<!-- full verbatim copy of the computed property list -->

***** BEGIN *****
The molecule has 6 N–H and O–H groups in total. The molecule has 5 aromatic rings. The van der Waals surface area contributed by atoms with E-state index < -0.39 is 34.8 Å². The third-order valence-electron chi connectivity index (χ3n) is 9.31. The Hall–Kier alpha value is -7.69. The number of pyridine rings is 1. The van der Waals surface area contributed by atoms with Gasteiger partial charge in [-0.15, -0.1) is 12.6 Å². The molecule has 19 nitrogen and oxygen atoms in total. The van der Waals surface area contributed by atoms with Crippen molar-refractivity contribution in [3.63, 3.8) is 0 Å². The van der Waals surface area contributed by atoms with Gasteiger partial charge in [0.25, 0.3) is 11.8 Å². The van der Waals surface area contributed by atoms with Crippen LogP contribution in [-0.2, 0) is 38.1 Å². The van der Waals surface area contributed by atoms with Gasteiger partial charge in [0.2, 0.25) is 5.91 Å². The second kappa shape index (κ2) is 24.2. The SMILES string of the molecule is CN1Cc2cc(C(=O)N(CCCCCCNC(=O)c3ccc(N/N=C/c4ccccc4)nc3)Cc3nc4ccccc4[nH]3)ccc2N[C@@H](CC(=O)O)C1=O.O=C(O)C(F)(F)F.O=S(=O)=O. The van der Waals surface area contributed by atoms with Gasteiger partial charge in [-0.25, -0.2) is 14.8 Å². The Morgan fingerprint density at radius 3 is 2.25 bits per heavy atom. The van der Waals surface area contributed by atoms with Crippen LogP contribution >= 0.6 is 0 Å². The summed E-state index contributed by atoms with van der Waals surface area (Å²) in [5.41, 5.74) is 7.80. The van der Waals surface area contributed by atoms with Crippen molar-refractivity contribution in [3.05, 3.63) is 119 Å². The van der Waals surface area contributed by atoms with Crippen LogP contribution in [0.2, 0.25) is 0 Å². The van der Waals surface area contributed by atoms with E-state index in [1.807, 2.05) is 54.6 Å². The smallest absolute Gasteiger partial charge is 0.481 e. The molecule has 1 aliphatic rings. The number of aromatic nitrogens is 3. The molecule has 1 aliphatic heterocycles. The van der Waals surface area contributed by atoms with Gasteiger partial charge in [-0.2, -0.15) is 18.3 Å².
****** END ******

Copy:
The molecule has 6 N–H and O–H groups in total. The molecule has 5 aromatic rings. The van der Waals surface area contributed by atoms with E-state index < -0.39 is 34.8 Å². The third-order valence-electron chi connectivity index (χ3n) is 9.31. The Hall–Kier alpha value is -7.69. The number of pyridine rings is 1. The van der Waals surface area contributed by atoms with Gasteiger partial charge in [-0.15, -0.1) is 12.6 Å². The molecule has 19 nitrogen and oxygen atoms in total. The van der Waals surface area contributed by atoms with Crippen molar-refractivity contribution in [3.63, 3.8) is 0 Å². The van der Waals surface area contributed by atoms with Gasteiger partial charge in [0.25, 0.3) is 11.8 Å². The van der Waals surface area contributed by atoms with Crippen LogP contribution in [-0.2, 0) is 38.1 Å². The van der Waals surface area contributed by atoms with Gasteiger partial charge in [0.2, 0.25) is 5.91 Å². The second kappa shape index (κ2) is 24.2. The SMILES string of the molecule is CN1Cc2cc(C(=O)N(CCCCCCNC(=O)c3ccc(N/N=C/c4ccccc4)nc3)Cc3nc4ccccc4[nH]3)ccc2N[C@@H](CC(=O)O)C1=O.O=C(O)C(F)(F)F.O=S(=O)=O. The van der Waals surface area contributed by atoms with Gasteiger partial charge in [-0.25, -0.2) is 14.8 Å². The Morgan fingerprint density at radius 3 is 2.25 bits per heavy atom. The van der Waals surface area contributed by atoms with Crippen LogP contribution >= 0.6 is 0 Å². The summed E-state index contributed by atoms with van der Waals surface area (Å²) in [5.41, 5.74) is 7.80. The van der Waals surface area contributed by atoms with Crippen molar-refractivity contribution in [3.05, 3.63) is 119 Å². The van der Waals surface area contributed by atoms with Crippen LogP contribution in [0.2, 0.25) is 0 Å². The van der Waals surface area contributed by atoms with E-state index in [1.807, 2.05) is 54.6 Å². The smallest absolute Gasteiger partial charge is 0.481 e. The molecule has 1 aliphatic rings. The number of aromatic nitrogens is 3. The molecule has 1 aliphatic heterocycles. The van der Waals surface area contributed by atoms with Gasteiger partial charge in [-0.2, -0.15) is 18.3 Å².